How to Write Brown’s Perspective Essay
This article was written based on the information and opinions presented by Shane Niesen and Vinay Bhaskara in a CollegeVine livestream. You can watch the full livestream for more info.
- Why This Prompt Is Important
- Avoiding Admission Officers’ Biases
- Why Someone Else Should Read Your Essay
The second Brown University supplemental essay asks students to respond to the following prompt:
Brown’s culture fosters a community in which students challenge the ideas of others and have their ideas challenged in return, promoting a deeper and clearer understanding of the complex issues confronting society. This active engagement in dialogue is as present outside the classroom as it is in academic spaces. Tell us about a time you were challenged by a perspective that differed from your own. How did you respond? (200-250 words)
In this article, we discuss why this prompt is so important, how to be aware of a reader’s bias, and why having someone else proofread your essay is essential.
Why This Prompt Is Important
Brown’s second essay is all about being challenged by a perspective different from your own. One of the trickiest parts about this essay is to avoid focusing on presenting the two perspectives and the battle between them. This is not the point of the prompt. Brown admissions officers want to read about your perspective and your thought process when challenged.
The goal of this prompt is to demonstrate how you think about the world, address challenges, and approach conflict. There is no avoiding conflict in life—over the past few years, for example, our society has experienced a great deal of friction due to opposing perspectives—so do your best to share your thought process around conflict. Dive into how you approach being confronted with differing opinions.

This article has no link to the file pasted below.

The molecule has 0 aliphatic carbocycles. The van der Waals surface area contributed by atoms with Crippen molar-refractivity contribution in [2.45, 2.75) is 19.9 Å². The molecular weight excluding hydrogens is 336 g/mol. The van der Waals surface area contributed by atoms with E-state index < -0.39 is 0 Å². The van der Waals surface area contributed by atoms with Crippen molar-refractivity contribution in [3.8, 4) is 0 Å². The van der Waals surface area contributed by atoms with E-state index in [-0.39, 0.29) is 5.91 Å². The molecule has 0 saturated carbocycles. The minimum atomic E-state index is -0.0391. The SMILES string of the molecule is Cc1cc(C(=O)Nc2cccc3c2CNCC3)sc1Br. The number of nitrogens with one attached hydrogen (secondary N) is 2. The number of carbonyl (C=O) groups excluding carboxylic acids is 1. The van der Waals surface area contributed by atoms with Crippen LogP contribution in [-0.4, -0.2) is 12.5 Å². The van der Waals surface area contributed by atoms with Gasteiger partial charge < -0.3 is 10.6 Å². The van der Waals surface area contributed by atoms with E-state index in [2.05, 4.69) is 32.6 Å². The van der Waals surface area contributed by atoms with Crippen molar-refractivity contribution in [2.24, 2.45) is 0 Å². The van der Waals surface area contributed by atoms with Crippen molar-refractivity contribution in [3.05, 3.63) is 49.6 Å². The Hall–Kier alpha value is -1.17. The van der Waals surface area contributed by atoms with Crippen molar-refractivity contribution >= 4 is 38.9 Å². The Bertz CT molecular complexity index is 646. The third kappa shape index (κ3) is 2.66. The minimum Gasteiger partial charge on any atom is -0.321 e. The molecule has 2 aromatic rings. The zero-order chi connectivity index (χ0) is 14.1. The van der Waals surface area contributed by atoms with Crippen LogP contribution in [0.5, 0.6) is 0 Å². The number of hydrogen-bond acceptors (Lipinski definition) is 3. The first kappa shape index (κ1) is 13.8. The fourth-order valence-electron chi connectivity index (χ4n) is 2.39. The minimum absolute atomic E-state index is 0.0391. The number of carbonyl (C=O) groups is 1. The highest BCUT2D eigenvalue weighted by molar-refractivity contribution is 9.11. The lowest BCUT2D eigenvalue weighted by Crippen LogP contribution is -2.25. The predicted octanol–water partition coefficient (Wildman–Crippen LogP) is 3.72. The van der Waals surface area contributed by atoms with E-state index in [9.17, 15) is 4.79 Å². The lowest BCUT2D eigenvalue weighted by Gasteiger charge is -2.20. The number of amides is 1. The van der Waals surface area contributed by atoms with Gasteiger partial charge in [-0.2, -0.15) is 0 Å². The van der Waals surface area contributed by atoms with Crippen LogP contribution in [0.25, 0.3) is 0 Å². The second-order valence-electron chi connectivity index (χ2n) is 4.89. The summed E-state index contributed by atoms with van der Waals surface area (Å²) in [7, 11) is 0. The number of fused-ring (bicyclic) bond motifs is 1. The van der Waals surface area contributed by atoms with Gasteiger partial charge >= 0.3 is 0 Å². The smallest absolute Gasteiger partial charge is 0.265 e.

Avoiding Admission Officers’ Biases
There are a few questions that you can home in on for this prompt. You can write about your perspective, who challenged you, how it felt being challenged, and if that changed your perspective. This doesn’t mean you have to write about the exact time and place when your mind changed—maybe you felt even stronger about your beliefs after being challenged. The point is that you want to demonstrate that this confrontation had some sort of impact on you.
Don’t be afraid to step away from the broader issues in our society or politics. Try to focus on a personal situation for this prompt. This will not only make you stand out from the crowd, but it will also help you avoid the biases of the admissions officers. Of course, admissions officers are aware that they will read the essays of students who share different perspectives than their own, but by writing about a personal conflict or issue, you’re more likely to avoid this issue entirely.
Why Someone Else Should Read Your Essay
Appealing to the admissions officers is a crucial part of your essay. You want the reader to like you or at least empathize with your perspective. This is why you should check yourself and your opinions while writing. You can do this by sharing your essay with someone else and asking for feedback. If that person tells you that they didn’t like how you talked about your opinion, that’s a sign that the admission officers won’t like it either.
Ask your reader for feedback on the structure and content of your essay. A big mistake that students make is spending too much time narrating the problem rather than reflecting on the story. Your essay will ideally contain deeply personal topics, so most of it should focus on your emotions and headspace.